A necessary compromise

The Baltimore Sun

The state Board of Education's decision to let some students graduate in 2009 without passing the mandatory high school assessments tests is a bow to practical realities, but it shouldn't become the norm or weaken Maryland's commitment to higher standards.

This is the first academic year in which the tests are mandatory for graduation, and a relative handful of the state's 55,000 seniors are in danger of not getting their diplomas in June because they either haven't taken the tests or have failed in one or more subjects. The board's decision lets them apply for a waiver if they fulfill all the other requirements for graduation and can show they couldn't pass the tests for reasons beyond their control.

About 4,000 students potentially fall into that category. Some are students new to the system who are not native English speakers and haven't yet achieved enough proficiency in the language to take the courses or pass the test. Others are special education students whose programs aren't geared to the exams.

When Maryland began administering statewide High School Assessment tests in 2003, the goal was to ensure that every student who earned a diploma had a basic competence in four core subjects: English, math, science and American government. State officials recognized that in an increasingly knowledge-based economy, a solid high school education was crucial to students' long-term prospects for success.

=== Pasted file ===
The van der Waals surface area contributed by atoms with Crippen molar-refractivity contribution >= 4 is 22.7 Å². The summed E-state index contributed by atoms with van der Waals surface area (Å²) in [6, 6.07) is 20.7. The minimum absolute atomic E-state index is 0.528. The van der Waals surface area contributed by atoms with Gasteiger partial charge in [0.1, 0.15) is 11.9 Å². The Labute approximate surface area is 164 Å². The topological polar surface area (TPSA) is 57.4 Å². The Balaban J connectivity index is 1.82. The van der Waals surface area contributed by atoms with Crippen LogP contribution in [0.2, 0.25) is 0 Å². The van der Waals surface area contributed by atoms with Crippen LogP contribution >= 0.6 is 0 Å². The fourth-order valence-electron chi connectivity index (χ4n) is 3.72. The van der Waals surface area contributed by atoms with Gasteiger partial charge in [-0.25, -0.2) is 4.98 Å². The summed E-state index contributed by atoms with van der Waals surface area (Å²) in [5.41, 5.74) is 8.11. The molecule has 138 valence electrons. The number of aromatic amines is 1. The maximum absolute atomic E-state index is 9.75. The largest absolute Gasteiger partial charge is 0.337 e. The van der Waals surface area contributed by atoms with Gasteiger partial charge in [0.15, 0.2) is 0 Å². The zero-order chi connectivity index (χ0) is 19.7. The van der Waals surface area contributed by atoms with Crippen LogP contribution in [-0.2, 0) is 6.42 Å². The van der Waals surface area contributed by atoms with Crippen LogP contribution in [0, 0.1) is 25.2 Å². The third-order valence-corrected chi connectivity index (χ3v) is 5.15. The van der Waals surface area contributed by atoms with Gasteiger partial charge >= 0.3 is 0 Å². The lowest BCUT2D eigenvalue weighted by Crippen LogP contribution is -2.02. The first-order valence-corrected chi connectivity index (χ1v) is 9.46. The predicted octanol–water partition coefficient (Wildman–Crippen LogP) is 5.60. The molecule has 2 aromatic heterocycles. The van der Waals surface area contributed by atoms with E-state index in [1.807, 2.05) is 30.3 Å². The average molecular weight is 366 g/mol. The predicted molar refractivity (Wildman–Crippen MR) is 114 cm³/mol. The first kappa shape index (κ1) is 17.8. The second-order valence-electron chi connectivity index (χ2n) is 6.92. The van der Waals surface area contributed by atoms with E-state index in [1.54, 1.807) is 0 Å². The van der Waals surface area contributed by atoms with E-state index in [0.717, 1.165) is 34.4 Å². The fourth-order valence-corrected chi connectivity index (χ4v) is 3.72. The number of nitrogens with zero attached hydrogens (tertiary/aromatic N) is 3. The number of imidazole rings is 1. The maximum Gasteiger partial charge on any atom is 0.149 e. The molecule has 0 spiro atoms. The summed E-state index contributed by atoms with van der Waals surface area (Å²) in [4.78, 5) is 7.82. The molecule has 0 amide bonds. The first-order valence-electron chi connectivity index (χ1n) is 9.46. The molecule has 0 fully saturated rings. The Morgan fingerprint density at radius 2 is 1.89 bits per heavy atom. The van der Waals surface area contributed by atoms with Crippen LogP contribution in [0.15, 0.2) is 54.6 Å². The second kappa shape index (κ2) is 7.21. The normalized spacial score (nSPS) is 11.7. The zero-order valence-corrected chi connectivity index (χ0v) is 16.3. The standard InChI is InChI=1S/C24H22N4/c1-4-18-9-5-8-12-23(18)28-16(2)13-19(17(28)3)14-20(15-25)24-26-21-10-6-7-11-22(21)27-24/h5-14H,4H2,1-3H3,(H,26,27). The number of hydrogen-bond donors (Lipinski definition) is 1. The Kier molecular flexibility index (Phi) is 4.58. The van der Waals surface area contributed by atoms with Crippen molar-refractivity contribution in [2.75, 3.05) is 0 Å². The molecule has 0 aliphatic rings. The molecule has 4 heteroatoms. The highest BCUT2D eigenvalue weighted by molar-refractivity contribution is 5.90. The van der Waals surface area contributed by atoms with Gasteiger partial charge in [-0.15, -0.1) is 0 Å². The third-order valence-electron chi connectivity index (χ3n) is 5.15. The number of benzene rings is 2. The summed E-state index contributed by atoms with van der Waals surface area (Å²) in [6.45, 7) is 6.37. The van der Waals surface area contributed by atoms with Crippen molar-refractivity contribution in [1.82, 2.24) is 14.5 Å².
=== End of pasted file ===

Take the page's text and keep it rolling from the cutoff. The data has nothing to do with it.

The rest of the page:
Unlike the statewide achievement tests taken by elementary and middle school students, which are aimed at identifying schools that need improvement under the federal No Child Left Behind Act, the HSAs measure how well individual students have mastered material taught during the year. Most students complete all the tests before the end of their junior year.

State Schools Supt. Nancy S. Grasmick remains committed to keeping the testing mandatory for graduation, but she recommended allowing student waivers in cases where the problem really isn't a student's fault. Appeals could be made to a school principal, district superintendent or Ms. Grasmick, and only for this year. That's a reasonable adjustment that doesn't water down the state's commitment to excellence but allows kids who otherwise have worked hard to get their diplomas and get on with their lives.

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